What Happens When Women at This Company Get Their Periods

March 2nd 2016

Taylor Bell

A woman's menstrual cycle can be one of the most painful experiences in her life. That being said, one British company is planning to give its female employees official time off for their periods, Time reports.

The Bristol-based company Coexist will grant its female staffers days off for their menstrual cycles in hopes of eliminating the stigma around periods and making its workplace a more efficient and creative place, according to the Guardian. In addition, the days will not be counted as sick days.

"I have managed many female members of staff over the years and I have seen women at work who are bent over double because of the pain caused by their periods," director Bex Baxter told the Guardian. "They feel they cannot go home because they do not class themselves as unwell."

"And this is unfair," Baxter continued. "At Coexist we are very understanding. If someone is in pain – no matter what kind – they are encouraged to go home. But, for us, we wanted a policy in place which recognises (sic) and allows women to take time for their body’s natural cycle without putting this under the label of illness."

According to International Business Times, "90 percent of women experience pain and discomfort during their period," and "14 percent of women report not being able to go to work due to pain." One expert recently reported that period pain can be as debilitating as a heart attack. Yet, most women feel uncomfortable talking about menstruation even among close family members, according to Telegraph's Hannah Betts.

Although period pain can disrupt a woman's everyday activities, Baxter said that some women at her workplace are afraid to take time off because they do not want to seem unproductive.

“For too long there’s been a taboo surrounding periods — I have women staff telling me they’re ashamed to admit they’re in pain," Baxter told the Guardian. "I want us to break down that shame and replace the negativity with positivity. Both men and women have been open to the ideas, especially from the younger generation."

Shedding more insight of the significance of the move is leader of the seminar Pioneering Period Policy: Valuing Natural Cycles In The Workplace, Alexandra Pope. 

"In the past, any proposal to allow women, for example, to have time off at menstruation was derided by women and men alike," Pope told the Guardian. "In this context menstruation is seen as a problem liability or a problem. Or a women as women getting special treatment."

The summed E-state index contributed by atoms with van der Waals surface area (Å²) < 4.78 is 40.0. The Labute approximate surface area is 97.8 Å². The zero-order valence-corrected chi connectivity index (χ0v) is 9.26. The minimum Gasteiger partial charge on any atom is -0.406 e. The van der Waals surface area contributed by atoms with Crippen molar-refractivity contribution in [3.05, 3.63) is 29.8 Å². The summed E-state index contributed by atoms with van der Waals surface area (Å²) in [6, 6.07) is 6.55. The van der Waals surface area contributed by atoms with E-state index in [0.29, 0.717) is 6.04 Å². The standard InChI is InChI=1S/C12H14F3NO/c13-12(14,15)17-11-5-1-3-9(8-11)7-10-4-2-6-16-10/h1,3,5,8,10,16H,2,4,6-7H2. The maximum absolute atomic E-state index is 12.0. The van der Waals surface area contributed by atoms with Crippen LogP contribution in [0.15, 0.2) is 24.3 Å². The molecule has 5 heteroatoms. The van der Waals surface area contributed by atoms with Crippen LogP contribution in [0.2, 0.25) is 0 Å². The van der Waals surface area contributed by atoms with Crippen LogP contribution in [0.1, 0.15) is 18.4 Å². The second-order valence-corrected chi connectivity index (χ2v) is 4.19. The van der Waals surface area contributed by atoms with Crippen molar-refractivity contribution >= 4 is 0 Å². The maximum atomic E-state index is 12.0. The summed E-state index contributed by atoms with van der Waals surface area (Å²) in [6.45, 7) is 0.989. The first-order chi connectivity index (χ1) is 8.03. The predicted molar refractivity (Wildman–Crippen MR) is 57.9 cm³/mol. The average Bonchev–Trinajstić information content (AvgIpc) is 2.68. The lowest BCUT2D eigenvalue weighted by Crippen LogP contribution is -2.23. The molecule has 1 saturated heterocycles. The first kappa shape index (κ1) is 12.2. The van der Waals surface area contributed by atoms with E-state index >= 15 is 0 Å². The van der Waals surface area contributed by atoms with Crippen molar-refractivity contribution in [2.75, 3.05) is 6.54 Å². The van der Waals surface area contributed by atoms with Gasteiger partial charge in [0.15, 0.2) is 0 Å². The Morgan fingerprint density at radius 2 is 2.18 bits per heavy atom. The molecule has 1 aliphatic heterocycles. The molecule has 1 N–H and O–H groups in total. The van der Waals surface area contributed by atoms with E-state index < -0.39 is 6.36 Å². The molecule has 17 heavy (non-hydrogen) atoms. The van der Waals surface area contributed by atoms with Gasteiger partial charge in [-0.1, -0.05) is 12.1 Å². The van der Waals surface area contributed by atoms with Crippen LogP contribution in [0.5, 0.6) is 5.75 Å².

"The purpose of this policy initiative is to create a positive approach to menstruation and the menstrual cycle that empowers women and men and supports the effectiveness and well-being of the organisation (sic)," Pope continued. "To restore the menstrual cycle as the asset it is.”

Baxter's company is not the only one to implement some sort of policy to accommodate menstruating women.

Japan has offered women menstrual leave since 1947, and South Korean women have been entitled to take one day off each month for their menstrual cycles since 2001, according to CNN. But more recently a province in China has implemented a similar policy, while other parts of China are considering the idea.  

According to the Telegraph, menstruation in China is seen as a "special time when women's bodies are 'weaker' and need to be nurtured." Although that may not be the most progressive and feminist reason to provide menstrual leave, in a survey by Nandu Newspaper, 91 percent of Chinese women were in favor of implementing a menstrual policy, while 71 percent did not believe that a policy like that was realistic due to "company culture," according to the Telegraph.

Although the period policy may not sit well with all people, menstrual policies do legitimize women's period pain. As ATTN: previously reported, many women encounter doctors that do not have the proper knowledge to understand the severity of period pain, leaving many women to live in intense pain month to month. But policies like these often bring to light and educate others of the severity of period pain, without making women seem weak or stereotypically overemotional.